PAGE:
Our 'Inner Heart'

Chris Hollingshurst writes:

In early 2008, both on the parish website and in the parish magazine, I shamelessly borrowed an analogy between the re-envisioning of an ‘old favourite’ television show and the re-envisioning of parish life in Hook. I did so because, towards the end of 2007, the PCC (the church council) resolved to be clearer about why this church exists – what some people call a ‘Vision’. When the Bishop of Kingston was with us in 2007, he called it finding our inner heart.  
In describing our inner heart the PCC identified with words which we often say in church - ‘Go in peace to love and serve the Lord: in the name of Christ. Amen.’ – and then simplified them to produce a simple ‘vision’ statement and diagram: ‘In peace, loving and serving the Lord.’  How do we do this?
We do it by first looking at God, trying to find out what he wants. Put another way, we look upwards – loving God, meeting Jesus in prayer and worship, discovering the presence of his Holy Spirit in our lives.  
If our faith is real, and not a pretence, then it will lead us to be loving and real in how we treat each other and in what we do together, to show others who are not yet part of St Paul’s that we are together in Christ. And so as well as looking upwards we also look inwards and outwards. By inwards we mean that everyone in the church family matters, is valuable, and that we learn to love one another (and to love ourselves by the way). By outwards we mean that St Paul’s isn’t a cosy club for certain religious types but a group of people which, knowing God’s love for ourselves, values the wider community and wants to share God’s love wherever we find ourselves.
And where the upward/inward/outward circles in the diagram overlap? This is where we capture the phrase ‘in the name of Christ. Amen.’  Everything we are at St Paul’s is, or is to be, because we are people who know Jesus Christ and who know what he has done for us. That is why his cross is at our centre, in the middle.  It is only in Christ we can know true peace, and it is knowing God’s peace which allows us to let go of anything in the past that has been unhelpful. 
Here at St Paul’s we intend being a local church which continues to ‘grow up in faith. ’ A local church whose activities and actions are directly geared to its Vision, not peripheral or coincidental to that Vision. A local church which seeks what God wants through small groups, Informal Worship services, and additional quiet times of prayer – not just weekly or monthly attendance at communion.  A local church which makes connections with those parts of the wider community which do not instinctively see The Church of England as having anything to offer them. A local church which does this through the relationships and lives of its members as well as through organized community events, whether ‘churchy’ (like the popular programme of Christmas services) or more ‘social’ (like the recent blues concerts and barn dances, or the established quiz nights).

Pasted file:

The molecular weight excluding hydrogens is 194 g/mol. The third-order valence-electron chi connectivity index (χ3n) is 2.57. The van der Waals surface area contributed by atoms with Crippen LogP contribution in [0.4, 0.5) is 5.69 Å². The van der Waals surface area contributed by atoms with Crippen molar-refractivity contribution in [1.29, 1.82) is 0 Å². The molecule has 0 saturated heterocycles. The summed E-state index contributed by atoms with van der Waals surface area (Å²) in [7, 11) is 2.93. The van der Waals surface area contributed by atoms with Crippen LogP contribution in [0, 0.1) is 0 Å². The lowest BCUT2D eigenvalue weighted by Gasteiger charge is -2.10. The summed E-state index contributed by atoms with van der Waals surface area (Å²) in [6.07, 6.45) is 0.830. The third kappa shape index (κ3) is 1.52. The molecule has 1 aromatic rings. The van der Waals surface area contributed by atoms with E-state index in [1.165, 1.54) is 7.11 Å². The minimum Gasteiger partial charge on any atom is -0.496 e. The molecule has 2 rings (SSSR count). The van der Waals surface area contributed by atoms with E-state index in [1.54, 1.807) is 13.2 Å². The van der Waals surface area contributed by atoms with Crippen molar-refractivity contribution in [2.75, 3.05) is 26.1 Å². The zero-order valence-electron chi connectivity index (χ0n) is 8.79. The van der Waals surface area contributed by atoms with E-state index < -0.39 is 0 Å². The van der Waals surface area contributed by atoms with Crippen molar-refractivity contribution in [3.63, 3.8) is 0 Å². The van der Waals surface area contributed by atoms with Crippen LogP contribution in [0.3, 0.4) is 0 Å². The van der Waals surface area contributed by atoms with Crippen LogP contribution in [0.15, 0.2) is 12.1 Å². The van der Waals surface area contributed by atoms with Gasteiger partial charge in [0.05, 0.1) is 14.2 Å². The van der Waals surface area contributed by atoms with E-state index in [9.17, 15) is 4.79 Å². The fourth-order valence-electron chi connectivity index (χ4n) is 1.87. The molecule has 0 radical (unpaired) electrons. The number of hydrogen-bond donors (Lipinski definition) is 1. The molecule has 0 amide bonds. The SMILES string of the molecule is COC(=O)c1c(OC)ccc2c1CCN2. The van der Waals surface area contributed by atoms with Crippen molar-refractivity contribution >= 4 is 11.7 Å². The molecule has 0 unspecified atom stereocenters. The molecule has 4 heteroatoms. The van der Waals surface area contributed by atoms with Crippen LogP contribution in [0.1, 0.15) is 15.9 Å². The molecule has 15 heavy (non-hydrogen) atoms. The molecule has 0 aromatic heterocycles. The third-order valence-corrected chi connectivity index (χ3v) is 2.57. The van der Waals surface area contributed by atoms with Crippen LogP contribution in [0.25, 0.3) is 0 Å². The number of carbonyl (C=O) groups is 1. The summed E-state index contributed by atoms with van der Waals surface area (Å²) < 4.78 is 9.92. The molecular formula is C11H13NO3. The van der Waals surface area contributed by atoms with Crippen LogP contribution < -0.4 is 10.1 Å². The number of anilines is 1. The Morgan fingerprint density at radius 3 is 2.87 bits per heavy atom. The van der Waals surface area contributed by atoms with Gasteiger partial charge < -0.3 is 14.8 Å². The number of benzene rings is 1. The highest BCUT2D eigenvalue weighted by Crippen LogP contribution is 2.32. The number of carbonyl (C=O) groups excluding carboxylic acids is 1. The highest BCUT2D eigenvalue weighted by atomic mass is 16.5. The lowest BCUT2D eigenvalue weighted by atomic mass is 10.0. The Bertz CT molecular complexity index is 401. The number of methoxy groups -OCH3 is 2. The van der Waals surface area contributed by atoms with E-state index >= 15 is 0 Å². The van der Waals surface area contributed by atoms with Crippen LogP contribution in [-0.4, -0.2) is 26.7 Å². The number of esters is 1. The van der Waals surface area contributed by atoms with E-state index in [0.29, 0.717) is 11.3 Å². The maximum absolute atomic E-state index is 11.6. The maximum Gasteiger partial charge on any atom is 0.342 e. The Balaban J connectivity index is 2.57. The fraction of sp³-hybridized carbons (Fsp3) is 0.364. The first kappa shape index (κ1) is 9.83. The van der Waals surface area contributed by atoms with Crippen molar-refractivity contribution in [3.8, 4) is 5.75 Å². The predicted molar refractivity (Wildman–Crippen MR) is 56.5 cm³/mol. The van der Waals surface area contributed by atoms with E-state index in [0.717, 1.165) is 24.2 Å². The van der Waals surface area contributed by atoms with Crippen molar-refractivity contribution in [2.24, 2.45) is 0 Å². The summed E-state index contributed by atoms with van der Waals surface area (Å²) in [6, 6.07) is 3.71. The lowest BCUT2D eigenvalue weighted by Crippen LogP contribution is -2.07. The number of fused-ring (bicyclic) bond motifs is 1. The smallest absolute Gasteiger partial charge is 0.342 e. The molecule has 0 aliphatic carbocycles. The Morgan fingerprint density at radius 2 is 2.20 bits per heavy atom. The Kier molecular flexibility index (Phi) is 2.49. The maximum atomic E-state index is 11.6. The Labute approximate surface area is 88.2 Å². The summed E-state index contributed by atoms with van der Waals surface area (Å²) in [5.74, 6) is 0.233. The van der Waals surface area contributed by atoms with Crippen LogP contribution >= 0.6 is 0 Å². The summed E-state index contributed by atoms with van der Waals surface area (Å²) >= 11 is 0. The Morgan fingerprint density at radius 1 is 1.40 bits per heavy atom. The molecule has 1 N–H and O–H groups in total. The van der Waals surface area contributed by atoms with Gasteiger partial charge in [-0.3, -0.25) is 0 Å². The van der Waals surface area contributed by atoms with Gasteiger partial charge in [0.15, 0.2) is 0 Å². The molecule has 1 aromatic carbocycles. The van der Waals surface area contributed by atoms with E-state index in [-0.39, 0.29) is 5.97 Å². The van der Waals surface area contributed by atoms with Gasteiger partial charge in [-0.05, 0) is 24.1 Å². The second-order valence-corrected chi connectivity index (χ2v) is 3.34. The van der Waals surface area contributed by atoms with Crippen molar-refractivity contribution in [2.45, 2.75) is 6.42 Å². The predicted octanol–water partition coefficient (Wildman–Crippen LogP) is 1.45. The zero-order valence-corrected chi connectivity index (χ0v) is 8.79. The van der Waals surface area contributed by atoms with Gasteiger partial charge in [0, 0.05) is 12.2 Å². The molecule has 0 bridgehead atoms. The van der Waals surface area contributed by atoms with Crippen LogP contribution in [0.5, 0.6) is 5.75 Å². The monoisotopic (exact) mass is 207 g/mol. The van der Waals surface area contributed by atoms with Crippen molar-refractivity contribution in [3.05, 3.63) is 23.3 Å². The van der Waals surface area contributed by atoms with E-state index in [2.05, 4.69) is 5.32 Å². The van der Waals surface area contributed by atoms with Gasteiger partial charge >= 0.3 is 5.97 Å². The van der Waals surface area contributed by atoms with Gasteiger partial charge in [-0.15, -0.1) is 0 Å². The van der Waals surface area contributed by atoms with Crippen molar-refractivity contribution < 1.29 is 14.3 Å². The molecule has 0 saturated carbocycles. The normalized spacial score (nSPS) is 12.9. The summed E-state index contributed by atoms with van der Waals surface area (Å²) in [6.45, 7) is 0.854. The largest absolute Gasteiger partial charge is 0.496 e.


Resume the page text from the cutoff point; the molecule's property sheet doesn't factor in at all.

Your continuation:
St Paul’s isn’t here to survive, to find ways of reviving old ways, groups and organisations, or necessarily to repeat past successes. We are not here to be a nice safe place for nice safe people, but are here to allow ourselves to be continually changed by God in order that He can do His work in us and through us. We wish to see and to respond to what Jesus has done for us all on the cross, that at the heart of us is his heart of love for us. If we do not grasp this, then the ‘life’ of the church becomes increasingly empty.
Of course words alone are pointless, and the PCC has decided upon some initial practical projects: refurbishing the extension (‘the Centre’) at the side of the Church (which we completed in summer 2008), replacing the churchyard path and seeking to extend the garden of remembrance.  All these will matter to many in the local community. We have increased our support to Christian partner organisations, including the Kingston-wide Christian youth agency Oxygen and The Amos Trust which works for peace in the Holy Land.  We have re-styled our services of worship on Sunday mornings so that more people can find a welcome here.
The PCC does not claim that all of this is new but, just as there has been at various times in the past, there is currently a fresh focus at St Paul’s. We are discovering more of what it means to exist not for ourselves, but for God and for others – especially in the local community but further afield as well. Things are happening here, and will continue to happen as together we explore and develop what ‘in peace, loving and serving the Lord’ means.
Please pray for this, your local parish church. Tell me what you think. Know that you will find welcome and belonging here - and that you can be part of our building for a renewed future.